Just after Mrs Velkyal and I tied the proverbial knot last year, one of our good friends left Prague. Originally from Texas, he and his girlfriend decided to head back to the US. Jay is now studying in Philadelphia, and so before school starts in earnest for him tomorrow, he came to spend the weekend in Charlottesville.
The first time we met was in Pivovar U Bulovky back in Prague, where we enjoyed lashings of good beer, and that night a live concert. Obviously on Saturday Mrs Velkyal brought Jay out to Starr Hill Brewery while I was working in the tasting room, where he got to enjoy the special barleywine that was on tap - a monster 10.7%ABV brew which had lots of earthy hop notes to cut through the sweetness of the malt, as well as the regular range of Starr Hill beers, which he agreed were certainly very nice.
The night before, we had popped into the South Street Brewery in the centre of Charlottesville and partook in the sampling flight of their beers, the highlights for me were the J.P. Cask Conditioned Pale Ale and the Hop Harvest Ale, which uses fresh hops from this year's harvest. Much of that night is something of a blur, but one fuelled by good beer and excellent company - the beer highlight for me was Samuel Smith's IPA, which we had in the Court Square Tavern, just off Charlottesville's Downtown Mall and a front runner for being my favourite pub in town.
Pretty much on a whim, we decided to spend our Sunday visiting the other couple of breweries close to the city, Devil's Backbone and Blue Mountain Brewery, both of which are in the same neck of the wooded mountains as Starr Hill and form integral parts of the Brew Ridge Trail. First up was Devil's Backbone, and all you can say when you see the building itself is "wow!", styled after a Swiss mountain chalet and built from mostly reclaimed materials, it is one impressive brewpub. This time Jay and I ordered a flight of samplers between us, but due to the barmaid mixing up which beers were which, my tasting notes got well scrambled and I gave up. The highlight though was their Eight Point IPA, a typical American interpretation of the style, and a very good one at that. Interestingly they have a beer called a Saazer Golden Ale, which is apparently made accroding to the pilsner method but then top-fermented. I was certainly intrigued but ultimately disappointed, with an IBU of 18 (I think) it didn't even come close to the 40 IBUs of Saaz hoppy goodness that Pilsner Urquell has, up the hops though and I think they could be on to a winner!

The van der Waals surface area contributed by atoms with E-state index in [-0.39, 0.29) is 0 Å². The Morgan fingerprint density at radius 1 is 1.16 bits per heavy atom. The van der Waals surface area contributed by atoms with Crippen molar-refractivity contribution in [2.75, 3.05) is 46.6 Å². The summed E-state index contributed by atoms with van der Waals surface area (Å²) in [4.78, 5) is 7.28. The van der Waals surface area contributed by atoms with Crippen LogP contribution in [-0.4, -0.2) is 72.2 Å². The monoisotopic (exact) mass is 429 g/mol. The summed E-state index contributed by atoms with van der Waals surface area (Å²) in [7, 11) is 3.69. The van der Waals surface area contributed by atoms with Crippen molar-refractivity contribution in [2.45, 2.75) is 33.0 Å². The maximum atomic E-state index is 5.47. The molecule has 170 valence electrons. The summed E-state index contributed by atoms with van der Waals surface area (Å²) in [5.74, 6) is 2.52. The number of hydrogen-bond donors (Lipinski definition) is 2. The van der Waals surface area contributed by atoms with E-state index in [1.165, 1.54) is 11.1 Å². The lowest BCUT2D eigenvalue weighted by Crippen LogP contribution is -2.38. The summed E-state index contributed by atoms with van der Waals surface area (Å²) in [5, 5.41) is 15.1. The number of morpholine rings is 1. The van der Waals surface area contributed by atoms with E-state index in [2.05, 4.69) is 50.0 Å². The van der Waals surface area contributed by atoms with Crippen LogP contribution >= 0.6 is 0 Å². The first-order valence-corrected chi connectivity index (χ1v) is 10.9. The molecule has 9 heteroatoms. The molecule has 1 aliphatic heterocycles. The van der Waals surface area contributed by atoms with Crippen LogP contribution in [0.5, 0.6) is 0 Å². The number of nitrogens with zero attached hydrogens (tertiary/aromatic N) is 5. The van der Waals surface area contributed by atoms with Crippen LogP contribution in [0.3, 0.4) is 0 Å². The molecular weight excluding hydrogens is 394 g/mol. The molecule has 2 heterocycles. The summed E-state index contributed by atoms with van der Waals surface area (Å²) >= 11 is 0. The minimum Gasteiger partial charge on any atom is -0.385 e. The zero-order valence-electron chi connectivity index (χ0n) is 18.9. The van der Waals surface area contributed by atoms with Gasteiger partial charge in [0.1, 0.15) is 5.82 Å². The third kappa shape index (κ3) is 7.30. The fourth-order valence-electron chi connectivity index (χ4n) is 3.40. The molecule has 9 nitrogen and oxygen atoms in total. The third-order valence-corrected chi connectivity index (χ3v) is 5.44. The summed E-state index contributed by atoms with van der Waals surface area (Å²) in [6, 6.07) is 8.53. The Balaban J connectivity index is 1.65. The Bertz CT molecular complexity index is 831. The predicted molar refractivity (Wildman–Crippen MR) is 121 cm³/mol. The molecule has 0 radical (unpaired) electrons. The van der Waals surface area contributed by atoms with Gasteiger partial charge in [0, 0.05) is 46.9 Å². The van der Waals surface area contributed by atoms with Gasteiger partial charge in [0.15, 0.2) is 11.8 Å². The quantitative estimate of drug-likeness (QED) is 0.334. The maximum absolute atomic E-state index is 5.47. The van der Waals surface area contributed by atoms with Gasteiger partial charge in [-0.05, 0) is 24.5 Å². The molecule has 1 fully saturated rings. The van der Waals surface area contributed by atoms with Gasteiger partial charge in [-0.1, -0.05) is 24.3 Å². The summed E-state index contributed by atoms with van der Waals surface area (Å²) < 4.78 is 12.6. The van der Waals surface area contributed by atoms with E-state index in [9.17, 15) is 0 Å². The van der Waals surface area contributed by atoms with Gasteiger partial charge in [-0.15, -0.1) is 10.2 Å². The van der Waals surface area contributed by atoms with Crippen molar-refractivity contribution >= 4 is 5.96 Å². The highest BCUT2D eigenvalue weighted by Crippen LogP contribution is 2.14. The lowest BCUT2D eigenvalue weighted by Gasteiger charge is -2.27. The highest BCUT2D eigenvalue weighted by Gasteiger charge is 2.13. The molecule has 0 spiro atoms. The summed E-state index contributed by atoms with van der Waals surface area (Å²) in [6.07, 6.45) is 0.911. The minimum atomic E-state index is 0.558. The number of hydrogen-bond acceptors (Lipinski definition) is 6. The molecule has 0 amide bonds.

Back then into the car, with designated driver and all round fab soul, Mrs Velkyal in the hotseat, off to Blue Mountain Brewery it was. Again the obligatory flight of samples, although the lager was temporarily off so we would have to wait for that. An excellent Kolsch, a weizen excellent as both hefe and kristall (better with of course in my world), followed by an IPA which was a delight, then a Double IPA which was smooth beyond your wildest beery dreams, topped off with a nice imperial porter served on nitro - much to my bemusement, although excellent it was, I would love to try it on cask or CO2. Finally the lager was once more available and of course in the interests of science it needed tasting, I was not expecting much though.
In various posts lately I have lamented the inability of many American brewers to produce a good lager, sure Starr Hill's Jomo Lager is very nice, as is Samuel Adams Boston Lager, but most of the lagers I have tried have otherwise been bland, insipid or just plain bad. Blue Mountain Lager though bucks the trend, not just completely, but completely and utterly, as well as with style - this is a good, good lager. Full of flavour, a nice hoppy bite to fight with the malty body. Simply an excellent lager, and the beer I stuck to for the rest of our time in the brewery.
I have more friends coming to Charlottesville this coming weekend, I think more Blue Mountain Lager will be consumed with gusto!